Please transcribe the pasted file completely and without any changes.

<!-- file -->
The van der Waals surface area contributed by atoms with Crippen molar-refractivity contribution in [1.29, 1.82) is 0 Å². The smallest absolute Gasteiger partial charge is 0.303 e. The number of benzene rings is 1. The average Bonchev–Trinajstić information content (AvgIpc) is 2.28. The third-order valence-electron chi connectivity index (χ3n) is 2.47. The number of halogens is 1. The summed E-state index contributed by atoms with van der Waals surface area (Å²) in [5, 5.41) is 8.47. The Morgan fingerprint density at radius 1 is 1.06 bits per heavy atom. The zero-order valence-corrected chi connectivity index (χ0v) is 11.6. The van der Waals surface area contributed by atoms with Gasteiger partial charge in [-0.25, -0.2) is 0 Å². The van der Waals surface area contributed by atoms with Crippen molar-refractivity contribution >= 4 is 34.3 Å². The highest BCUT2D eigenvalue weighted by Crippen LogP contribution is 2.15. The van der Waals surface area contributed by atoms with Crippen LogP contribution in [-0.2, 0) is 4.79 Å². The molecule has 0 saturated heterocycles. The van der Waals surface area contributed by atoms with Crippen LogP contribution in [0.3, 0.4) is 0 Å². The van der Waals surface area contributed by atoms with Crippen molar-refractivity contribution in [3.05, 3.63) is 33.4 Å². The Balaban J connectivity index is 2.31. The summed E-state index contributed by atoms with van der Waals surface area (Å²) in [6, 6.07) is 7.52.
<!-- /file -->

The van der Waals surface area contributed by atoms with Crippen molar-refractivity contribution in [1.29, 1.82) is 0 Å². The smallest absolute Gasteiger partial charge is 0.303 e. The number of benzene rings is 1. The average Bonchev–Trinajstić information content (AvgIpc) is 2.28. The third-order valence-electron chi connectivity index (χ3n) is 2.47. The number of halogens is 1. The summed E-state index contributed by atoms with van der Waals surface area (Å²) in [5, 5.41) is 8.47. The Morgan fingerprint density at radius 1 is 1.06 bits per heavy atom. The zero-order valence-corrected chi connectivity index (χ0v) is 11.6. The van der Waals surface area contributed by atoms with Gasteiger partial charge in [-0.25, -0.2) is 0 Å². The van der Waals surface area contributed by atoms with Crippen molar-refractivity contribution >= 4 is 34.3 Å². The highest BCUT2D eigenvalue weighted by Crippen LogP contribution is 2.15. The van der Waals surface area contributed by atoms with Crippen LogP contribution in [-0.2, 0) is 4.79 Å². The molecule has 0 saturated heterocycles. The van der Waals surface area contributed by atoms with Crippen LogP contribution in [0.3, 0.4) is 0 Å². The van der Waals surface area contributed by atoms with Crippen molar-refractivity contribution in [3.05, 3.63) is 33.4 Å². The Balaban J connectivity index is 2.31. The summed E-state index contributed by atoms with van der Waals surface area (Å²) in [6, 6.07) is 7.52.